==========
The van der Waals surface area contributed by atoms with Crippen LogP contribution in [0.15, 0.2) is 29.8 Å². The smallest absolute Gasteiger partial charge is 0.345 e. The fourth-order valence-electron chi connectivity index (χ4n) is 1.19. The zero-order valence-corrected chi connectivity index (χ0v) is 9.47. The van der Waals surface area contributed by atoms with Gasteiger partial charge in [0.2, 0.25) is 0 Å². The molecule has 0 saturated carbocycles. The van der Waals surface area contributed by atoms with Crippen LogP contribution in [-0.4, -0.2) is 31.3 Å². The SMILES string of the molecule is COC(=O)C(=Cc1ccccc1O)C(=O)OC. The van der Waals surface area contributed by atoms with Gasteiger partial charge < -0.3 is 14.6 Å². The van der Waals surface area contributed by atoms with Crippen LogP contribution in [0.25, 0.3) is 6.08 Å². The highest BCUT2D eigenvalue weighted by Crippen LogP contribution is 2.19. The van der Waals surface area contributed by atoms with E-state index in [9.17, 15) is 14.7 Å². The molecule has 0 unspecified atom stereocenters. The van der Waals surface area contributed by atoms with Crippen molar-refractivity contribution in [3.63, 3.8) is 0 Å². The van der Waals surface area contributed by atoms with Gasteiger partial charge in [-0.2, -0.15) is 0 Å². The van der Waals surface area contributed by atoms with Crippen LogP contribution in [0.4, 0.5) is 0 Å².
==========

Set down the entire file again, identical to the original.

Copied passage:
The van der Waals surface area contributed by atoms with Crippen LogP contribution in [0.15, 0.2) is 29.8 Å². The smallest absolute Gasteiger partial charge is 0.345 e. The fourth-order valence-electron chi connectivity index (χ4n) is 1.19. The zero-order valence-corrected chi connectivity index (χ0v) is 9.47. The van der Waals surface area contributed by atoms with Gasteiger partial charge in [0.2, 0.25) is 0 Å². The molecule has 0 saturated carbocycles. The van der Waals surface area contributed by atoms with Crippen LogP contribution in [-0.4, -0.2) is 31.3 Å². The SMILES string of the molecule is COC(=O)C(=Cc1ccccc1O)C(=O)OC. The van der Waals surface area contributed by atoms with Gasteiger partial charge < -0.3 is 14.6 Å². The van der Waals surface area contributed by atoms with Crippen LogP contribution in [0.25, 0.3) is 6.08 Å². The highest BCUT2D eigenvalue weighted by Crippen LogP contribution is 2.19. The van der Waals surface area contributed by atoms with E-state index in [9.17, 15) is 14.7 Å². The molecule has 0 unspecified atom stereocenters. The van der Waals surface area contributed by atoms with Crippen molar-refractivity contribution in [3.63, 3.8) is 0 Å². The van der Waals surface area contributed by atoms with Gasteiger partial charge in [-0.2, -0.15) is 0 Å². The van der Waals surface area contributed by atoms with Crippen LogP contribution in [0.4, 0.5) is 0 Å².